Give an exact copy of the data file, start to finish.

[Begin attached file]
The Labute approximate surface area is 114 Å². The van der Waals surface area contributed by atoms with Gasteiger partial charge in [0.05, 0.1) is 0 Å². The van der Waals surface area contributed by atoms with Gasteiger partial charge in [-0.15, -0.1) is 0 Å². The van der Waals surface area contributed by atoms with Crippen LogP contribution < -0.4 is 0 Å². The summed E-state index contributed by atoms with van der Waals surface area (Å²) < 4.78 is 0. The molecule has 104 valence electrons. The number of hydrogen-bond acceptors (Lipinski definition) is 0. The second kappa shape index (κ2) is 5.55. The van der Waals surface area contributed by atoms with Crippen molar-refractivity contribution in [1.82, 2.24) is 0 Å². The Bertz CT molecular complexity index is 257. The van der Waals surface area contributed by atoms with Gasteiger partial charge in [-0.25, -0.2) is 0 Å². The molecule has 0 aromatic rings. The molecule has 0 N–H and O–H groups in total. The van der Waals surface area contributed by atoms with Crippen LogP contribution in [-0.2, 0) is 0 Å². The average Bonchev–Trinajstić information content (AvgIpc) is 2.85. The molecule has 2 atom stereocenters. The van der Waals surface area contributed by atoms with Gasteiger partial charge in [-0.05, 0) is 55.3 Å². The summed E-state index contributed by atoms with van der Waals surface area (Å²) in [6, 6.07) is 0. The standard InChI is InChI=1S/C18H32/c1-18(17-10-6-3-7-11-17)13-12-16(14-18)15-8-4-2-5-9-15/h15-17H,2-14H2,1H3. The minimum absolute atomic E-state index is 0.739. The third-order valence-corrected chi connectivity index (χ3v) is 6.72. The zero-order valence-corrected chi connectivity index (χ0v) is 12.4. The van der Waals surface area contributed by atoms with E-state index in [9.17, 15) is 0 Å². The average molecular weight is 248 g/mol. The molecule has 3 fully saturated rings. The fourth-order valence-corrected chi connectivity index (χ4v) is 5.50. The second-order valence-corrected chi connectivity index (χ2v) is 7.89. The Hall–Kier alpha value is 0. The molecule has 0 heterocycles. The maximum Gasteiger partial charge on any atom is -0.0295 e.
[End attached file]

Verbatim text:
The Labute approximate surface area is 114 Å². The van der Waals surface area contributed by atoms with Gasteiger partial charge in [0.05, 0.1) is 0 Å². The van der Waals surface area contributed by atoms with Gasteiger partial charge in [-0.15, -0.1) is 0 Å². The van der Waals surface area contributed by atoms with Crippen LogP contribution < -0.4 is 0 Å². The summed E-state index contributed by atoms with van der Waals surface area (Å²) < 4.78 is 0. The molecule has 104 valence electrons. The number of hydrogen-bond acceptors (Lipinski definition) is 0. The second kappa shape index (κ2) is 5.55. The van der Waals surface area contributed by atoms with Crippen molar-refractivity contribution in [1.82, 2.24) is 0 Å². The Bertz CT molecular complexity index is 257. The van der Waals surface area contributed by atoms with Gasteiger partial charge in [-0.25, -0.2) is 0 Å². The molecule has 0 aromatic rings. The molecule has 0 N–H and O–H groups in total. The van der Waals surface area contributed by atoms with Crippen LogP contribution in [-0.2, 0) is 0 Å². The average Bonchev–Trinajstić information content (AvgIpc) is 2.85. The molecule has 2 atom stereocenters. The van der Waals surface area contributed by atoms with Gasteiger partial charge in [-0.05, 0) is 55.3 Å². The summed E-state index contributed by atoms with van der Waals surface area (Å²) in [6, 6.07) is 0. The standard InChI is InChI=1S/C18H32/c1-18(17-10-6-3-7-11-17)13-12-16(14-18)15-8-4-2-5-9-15/h15-17H,2-14H2,1H3. The minimum absolute atomic E-state index is 0.739. The third-order valence-corrected chi connectivity index (χ3v) is 6.72. The zero-order valence-corrected chi connectivity index (χ0v) is 12.4. The van der Waals surface area contributed by atoms with E-state index in [9.17, 15) is 0 Å². The average molecular weight is 248 g/mol. The molecule has 3 fully saturated rings. The fourth-order valence-corrected chi connectivity index (χ4v) is 5.50. The second-order valence-corrected chi connectivity index (χ2v) is 7.89. The Hall–Kier alpha value is 0. The molecule has 0 heterocycles. The maximum Gasteiger partial charge on any atom is -0.0295 e.